School Testing Has No Place in Middle School
It is a truth universally acknowledged that millennials are a cash-strapped generation. Generation Y believe student loans are overcharging the economy and that education should be paid for with an investment, not a loan. So, it should not come as a surprise that the most common “bad” thing a millennial will do for money is purchase a gift card. However, there is one recent, glaring exception: school testing.
In the last seven years, states have scrambled to replace the woefully insufficient measures of education that had historically been embedded into public school assessments. Instead, many States are now using a generation-defining gamification of learning. If each student earned a piece of virtual currency for answering a single question or taking a single section of an exam, it is not surprising that 55 percent of American adults say school testing is “too stressful,” according to a Pew Research survey. As a result, the majority of college students are refusing to take tests, and high school students are throwing out tests in favor of other forms of accountability.
Back when self-assessment was the norm, I spent time lecturing students to think about the value of answers given to a single question. Today, I teach social/emotional learning to social justice organizations, and as my students consider the value of a single response to a test (the equivalent of no response) they ask me, “Why are teachers even testing for achievement? Students should be evaluated for their willingness to participate. Why are they just testing for mastery, and failing to assess individual steps towards mastery?”
In our culture, students are frustrated with state mandated standardized tests, too, but they value learning and academic achievement. In keeping with the myth of standardized testing as savior of cash-strapped institutions, public schools would continue to be able to offer test prep courses if the academic mastery test became optional. However, if test scores were given more discretion to determine true levels of achievement, all school programs would change.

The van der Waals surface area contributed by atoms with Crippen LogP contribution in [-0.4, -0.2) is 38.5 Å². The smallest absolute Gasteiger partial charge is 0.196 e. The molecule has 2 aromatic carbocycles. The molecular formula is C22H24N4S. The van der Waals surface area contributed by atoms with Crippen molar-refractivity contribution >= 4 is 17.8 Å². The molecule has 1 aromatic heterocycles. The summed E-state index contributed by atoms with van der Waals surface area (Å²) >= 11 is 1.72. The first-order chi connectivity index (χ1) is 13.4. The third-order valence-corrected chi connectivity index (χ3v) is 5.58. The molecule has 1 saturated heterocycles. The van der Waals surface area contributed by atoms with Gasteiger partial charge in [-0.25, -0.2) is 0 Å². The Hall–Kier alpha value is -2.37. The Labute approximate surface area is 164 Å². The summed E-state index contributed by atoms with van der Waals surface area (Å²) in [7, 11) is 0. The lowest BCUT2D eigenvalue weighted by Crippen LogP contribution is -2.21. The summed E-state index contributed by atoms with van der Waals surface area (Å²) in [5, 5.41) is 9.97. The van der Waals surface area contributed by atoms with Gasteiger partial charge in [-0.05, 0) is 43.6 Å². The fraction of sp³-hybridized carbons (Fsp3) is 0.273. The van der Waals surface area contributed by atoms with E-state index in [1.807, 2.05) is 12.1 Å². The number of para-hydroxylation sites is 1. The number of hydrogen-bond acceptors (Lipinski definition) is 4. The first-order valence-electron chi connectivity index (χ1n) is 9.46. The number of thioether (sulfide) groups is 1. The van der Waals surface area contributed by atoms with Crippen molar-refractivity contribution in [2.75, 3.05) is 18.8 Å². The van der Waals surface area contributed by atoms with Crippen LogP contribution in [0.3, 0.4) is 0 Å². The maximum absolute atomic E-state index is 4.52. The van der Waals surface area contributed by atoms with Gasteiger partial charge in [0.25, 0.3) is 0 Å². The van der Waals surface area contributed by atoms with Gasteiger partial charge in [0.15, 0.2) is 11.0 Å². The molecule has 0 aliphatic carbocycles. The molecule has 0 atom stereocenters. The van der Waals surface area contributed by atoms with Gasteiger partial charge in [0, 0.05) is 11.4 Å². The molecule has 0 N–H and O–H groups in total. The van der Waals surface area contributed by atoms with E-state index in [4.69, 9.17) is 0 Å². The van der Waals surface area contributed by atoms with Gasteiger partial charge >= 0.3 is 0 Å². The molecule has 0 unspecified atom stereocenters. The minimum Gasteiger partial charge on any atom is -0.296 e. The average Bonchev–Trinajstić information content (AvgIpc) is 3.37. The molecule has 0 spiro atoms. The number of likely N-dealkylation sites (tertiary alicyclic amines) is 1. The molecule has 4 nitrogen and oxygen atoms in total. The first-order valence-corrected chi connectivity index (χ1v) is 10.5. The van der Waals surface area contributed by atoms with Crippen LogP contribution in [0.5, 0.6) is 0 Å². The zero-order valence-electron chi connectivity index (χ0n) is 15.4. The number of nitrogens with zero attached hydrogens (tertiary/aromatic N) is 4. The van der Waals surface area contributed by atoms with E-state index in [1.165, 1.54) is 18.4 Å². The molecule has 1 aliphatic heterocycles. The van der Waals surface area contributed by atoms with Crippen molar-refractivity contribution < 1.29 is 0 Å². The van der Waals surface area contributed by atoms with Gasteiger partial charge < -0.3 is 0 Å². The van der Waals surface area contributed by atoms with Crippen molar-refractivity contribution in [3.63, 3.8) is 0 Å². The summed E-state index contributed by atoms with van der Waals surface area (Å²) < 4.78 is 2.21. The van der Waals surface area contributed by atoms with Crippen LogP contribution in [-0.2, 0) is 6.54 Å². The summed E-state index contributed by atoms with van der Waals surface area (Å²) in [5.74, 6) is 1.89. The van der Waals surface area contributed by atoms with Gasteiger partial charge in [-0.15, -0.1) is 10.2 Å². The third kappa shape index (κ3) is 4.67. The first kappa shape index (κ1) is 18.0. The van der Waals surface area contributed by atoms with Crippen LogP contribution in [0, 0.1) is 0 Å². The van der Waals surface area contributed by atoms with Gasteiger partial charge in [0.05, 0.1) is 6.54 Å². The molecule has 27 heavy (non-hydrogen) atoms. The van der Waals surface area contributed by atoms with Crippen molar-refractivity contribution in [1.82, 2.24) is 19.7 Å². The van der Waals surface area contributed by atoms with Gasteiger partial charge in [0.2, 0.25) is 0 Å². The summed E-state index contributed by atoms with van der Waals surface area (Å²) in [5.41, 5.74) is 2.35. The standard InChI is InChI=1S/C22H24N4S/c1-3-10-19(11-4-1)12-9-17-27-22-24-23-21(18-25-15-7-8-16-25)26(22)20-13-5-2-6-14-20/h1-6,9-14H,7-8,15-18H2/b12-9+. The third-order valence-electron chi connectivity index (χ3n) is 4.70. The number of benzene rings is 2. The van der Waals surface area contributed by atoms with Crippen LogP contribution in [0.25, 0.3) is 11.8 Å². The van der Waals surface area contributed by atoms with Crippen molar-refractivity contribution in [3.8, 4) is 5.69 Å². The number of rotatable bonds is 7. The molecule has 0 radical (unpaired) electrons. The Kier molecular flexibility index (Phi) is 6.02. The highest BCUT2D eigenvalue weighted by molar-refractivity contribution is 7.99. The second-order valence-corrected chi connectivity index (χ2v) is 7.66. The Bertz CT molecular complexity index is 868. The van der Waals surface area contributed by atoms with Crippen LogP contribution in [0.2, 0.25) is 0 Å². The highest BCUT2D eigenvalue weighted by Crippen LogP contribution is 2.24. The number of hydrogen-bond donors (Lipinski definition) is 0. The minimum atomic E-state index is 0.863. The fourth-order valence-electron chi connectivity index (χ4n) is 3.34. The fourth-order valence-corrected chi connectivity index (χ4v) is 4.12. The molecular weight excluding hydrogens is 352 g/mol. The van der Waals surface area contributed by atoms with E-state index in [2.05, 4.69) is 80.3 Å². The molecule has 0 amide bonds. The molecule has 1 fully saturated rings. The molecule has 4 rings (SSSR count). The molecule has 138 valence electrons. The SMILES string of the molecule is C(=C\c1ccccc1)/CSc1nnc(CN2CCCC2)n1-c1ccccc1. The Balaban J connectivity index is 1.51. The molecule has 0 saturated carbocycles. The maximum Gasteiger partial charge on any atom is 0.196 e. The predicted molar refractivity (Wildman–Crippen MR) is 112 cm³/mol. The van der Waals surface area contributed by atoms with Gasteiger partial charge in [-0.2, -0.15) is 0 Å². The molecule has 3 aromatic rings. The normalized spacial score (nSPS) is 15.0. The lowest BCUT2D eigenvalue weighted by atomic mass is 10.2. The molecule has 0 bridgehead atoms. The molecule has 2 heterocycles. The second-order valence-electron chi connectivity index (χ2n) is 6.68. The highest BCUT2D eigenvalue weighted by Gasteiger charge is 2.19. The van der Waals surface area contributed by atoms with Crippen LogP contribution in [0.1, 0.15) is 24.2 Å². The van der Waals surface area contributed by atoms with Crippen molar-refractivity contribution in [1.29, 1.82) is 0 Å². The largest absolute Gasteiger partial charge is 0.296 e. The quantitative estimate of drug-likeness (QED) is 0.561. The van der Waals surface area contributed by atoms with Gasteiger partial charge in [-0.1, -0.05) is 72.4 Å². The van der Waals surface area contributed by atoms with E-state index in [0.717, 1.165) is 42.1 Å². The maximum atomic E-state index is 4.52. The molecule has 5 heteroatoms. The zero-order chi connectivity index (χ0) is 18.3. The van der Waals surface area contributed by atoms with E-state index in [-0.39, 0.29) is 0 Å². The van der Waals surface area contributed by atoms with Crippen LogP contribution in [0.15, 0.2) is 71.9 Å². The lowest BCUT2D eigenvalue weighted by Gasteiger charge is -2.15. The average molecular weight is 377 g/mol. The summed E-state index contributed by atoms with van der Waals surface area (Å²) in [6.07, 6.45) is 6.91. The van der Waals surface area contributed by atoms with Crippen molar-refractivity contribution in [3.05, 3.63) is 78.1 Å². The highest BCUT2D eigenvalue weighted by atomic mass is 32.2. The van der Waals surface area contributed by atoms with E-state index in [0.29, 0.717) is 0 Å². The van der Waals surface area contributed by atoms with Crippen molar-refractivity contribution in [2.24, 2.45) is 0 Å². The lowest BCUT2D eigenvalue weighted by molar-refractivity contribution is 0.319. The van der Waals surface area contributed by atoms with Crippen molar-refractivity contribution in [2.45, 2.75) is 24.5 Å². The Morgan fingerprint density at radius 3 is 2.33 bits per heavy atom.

For students to feel justified in accessing school opportunities based on a score rather than a goal-directed experience, there should be a way for school activities, field trips, and sports to actually count towards a student’s overall impact. For example, if kids at the high school level were all given “accountability” for their participation in a voluntary after school program rather than being required to do it (and taking an official assessment to confirm), it would give students who otherwise wouldn’t enroll a chance to reduce the crushing pressure of passing tests. For students at the college level, administrators should be held accountable for enrolling students based on an “accountability” score calculated based on a score of “failure” for any number of behind classes.
As Americans, we have always told stories that amplify the external accountability imposed by parents, teachers, and school administrators, the fact is that education has always been an internal function. By looking at the difference between test performance and anything beyond assessment, policy makers should be emboldened to increase the internal value of their school’s programs and the quality of life of those who attend them.
Anya Kamenetz is the author of Cash Rich or School Poor: A Radical Remake of Public Education, a liberal-leaning analysis of education policy, politics, and practice.